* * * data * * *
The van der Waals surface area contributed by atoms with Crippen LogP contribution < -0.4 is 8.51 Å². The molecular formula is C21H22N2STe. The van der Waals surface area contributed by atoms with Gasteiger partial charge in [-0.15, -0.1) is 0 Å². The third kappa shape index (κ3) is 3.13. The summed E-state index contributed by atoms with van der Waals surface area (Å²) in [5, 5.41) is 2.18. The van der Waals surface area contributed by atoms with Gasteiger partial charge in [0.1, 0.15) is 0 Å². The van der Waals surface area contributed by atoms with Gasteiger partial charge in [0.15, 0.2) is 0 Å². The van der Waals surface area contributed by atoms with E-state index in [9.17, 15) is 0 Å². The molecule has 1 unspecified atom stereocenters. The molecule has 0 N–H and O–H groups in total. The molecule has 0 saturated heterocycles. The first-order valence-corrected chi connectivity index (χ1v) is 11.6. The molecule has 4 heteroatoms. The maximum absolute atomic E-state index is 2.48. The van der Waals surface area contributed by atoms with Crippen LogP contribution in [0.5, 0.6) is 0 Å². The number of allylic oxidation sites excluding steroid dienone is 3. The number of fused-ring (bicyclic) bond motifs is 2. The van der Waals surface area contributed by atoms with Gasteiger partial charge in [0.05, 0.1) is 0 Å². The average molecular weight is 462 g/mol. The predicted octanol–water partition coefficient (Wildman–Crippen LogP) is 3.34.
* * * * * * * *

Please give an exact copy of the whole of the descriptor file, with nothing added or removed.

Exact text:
The van der Waals surface area contributed by atoms with Crippen LogP contribution < -0.4 is 8.51 Å². The molecular formula is C21H22N2STe. The van der Waals surface area contributed by atoms with Gasteiger partial charge in [-0.15, -0.1) is 0 Å². The third kappa shape index (κ3) is 3.13. The summed E-state index contributed by atoms with van der Waals surface area (Å²) in [5, 5.41) is 2.18. The van der Waals surface area contributed by atoms with Gasteiger partial charge in [0.1, 0.15) is 0 Å². The van der Waals surface area contributed by atoms with Gasteiger partial charge in [0.15, 0.2) is 0 Å². The van der Waals surface area contributed by atoms with E-state index in [9.17, 15) is 0 Å². The molecule has 1 unspecified atom stereocenters. The molecule has 0 N–H and O–H groups in total. The molecule has 0 saturated heterocycles. The first-order valence-corrected chi connectivity index (χ1v) is 11.6. The molecule has 4 heteroatoms. The maximum absolute atomic E-state index is 2.48. The van der Waals surface area contributed by atoms with Crippen LogP contribution in [0.5, 0.6) is 0 Å². The number of allylic oxidation sites excluding steroid dienone is 3. The number of fused-ring (bicyclic) bond motifs is 2. The van der Waals surface area contributed by atoms with Gasteiger partial charge in [0.05, 0.1) is 0 Å². The average molecular weight is 462 g/mol. The predicted octanol–water partition coefficient (Wildman–Crippen LogP) is 3.34.